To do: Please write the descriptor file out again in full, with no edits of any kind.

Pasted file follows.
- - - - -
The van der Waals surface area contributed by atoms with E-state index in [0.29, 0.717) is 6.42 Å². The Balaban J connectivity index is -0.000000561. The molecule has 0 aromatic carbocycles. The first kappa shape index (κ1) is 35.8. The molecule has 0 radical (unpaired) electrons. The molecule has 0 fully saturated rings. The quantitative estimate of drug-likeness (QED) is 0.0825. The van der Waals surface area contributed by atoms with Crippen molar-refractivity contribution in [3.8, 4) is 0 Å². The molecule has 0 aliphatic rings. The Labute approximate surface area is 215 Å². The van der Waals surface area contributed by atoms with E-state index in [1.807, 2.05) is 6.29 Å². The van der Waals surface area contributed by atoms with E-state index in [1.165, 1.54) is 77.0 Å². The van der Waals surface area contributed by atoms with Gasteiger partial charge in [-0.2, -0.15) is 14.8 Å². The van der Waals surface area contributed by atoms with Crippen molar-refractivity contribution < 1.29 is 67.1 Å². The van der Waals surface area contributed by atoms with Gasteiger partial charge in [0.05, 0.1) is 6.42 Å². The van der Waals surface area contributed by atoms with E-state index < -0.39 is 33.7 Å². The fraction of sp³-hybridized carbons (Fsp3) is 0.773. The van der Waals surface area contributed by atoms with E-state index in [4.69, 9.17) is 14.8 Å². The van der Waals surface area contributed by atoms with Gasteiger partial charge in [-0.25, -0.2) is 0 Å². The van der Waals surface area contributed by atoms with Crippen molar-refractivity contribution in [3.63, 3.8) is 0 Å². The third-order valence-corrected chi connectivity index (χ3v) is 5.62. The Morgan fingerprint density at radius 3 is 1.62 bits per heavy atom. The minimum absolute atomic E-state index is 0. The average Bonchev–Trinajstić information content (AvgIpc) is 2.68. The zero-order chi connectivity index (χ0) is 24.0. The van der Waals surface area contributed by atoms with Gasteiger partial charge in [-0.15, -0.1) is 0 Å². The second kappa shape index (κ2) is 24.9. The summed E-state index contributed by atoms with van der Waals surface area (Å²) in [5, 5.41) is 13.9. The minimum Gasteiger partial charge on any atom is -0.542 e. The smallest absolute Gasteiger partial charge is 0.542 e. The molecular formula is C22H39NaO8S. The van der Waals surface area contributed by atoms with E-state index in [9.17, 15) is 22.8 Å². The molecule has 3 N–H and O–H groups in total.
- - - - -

The van der Waals surface area contributed by atoms with E-state index in [0.29, 0.717) is 6.42 Å². The Balaban J connectivity index is -0.000000561. The molecule has 0 aromatic carbocycles. The first kappa shape index (κ1) is 35.8. The molecule has 0 radical (unpaired) electrons. The molecule has 0 fully saturated rings. The quantitative estimate of drug-likeness (QED) is 0.0825. The van der Waals surface area contributed by atoms with Crippen molar-refractivity contribution in [3.8, 4) is 0 Å². The molecule has 0 aliphatic rings. The Labute approximate surface area is 215 Å². The van der Waals surface area contributed by atoms with E-state index in [1.807, 2.05) is 6.29 Å². The van der Waals surface area contributed by atoms with E-state index in [1.165, 1.54) is 77.0 Å². The van der Waals surface area contributed by atoms with Gasteiger partial charge in [-0.2, -0.15) is 14.8 Å². The van der Waals surface area contributed by atoms with Crippen molar-refractivity contribution < 1.29 is 67.1 Å². The van der Waals surface area contributed by atoms with Gasteiger partial charge in [0.05, 0.1) is 6.42 Å². The van der Waals surface area contributed by atoms with E-state index < -0.39 is 33.7 Å². The fraction of sp³-hybridized carbons (Fsp3) is 0.773. The van der Waals surface area contributed by atoms with E-state index in [4.69, 9.17) is 14.8 Å². The van der Waals surface area contributed by atoms with Gasteiger partial charge in [-0.25, -0.2) is 0 Å². The van der Waals surface area contributed by atoms with Crippen molar-refractivity contribution in [3.63, 3.8) is 0 Å². The third-order valence-corrected chi connectivity index (χ3v) is 5.62. The Morgan fingerprint density at radius 3 is 1.62 bits per heavy atom. The minimum absolute atomic E-state index is 0. The average Bonchev–Trinajstić information content (AvgIpc) is 2.68. The zero-order chi connectivity index (χ0) is 24.0. The van der Waals surface area contributed by atoms with Gasteiger partial charge in [-0.15, -0.1) is 0 Å². The second kappa shape index (κ2) is 24.9. The summed E-state index contributed by atoms with van der Waals surface area (Å²) in [5, 5.41) is 13.9. The minimum Gasteiger partial charge on any atom is -0.542 e. The smallest absolute Gasteiger partial charge is 0.542 e. The molecular formula is C22H39NaO8S. The van der Waals surface area contributed by atoms with E-state index in [9.17, 15) is 22.8 Å². The molecule has 3 N–H and O–H groups in total.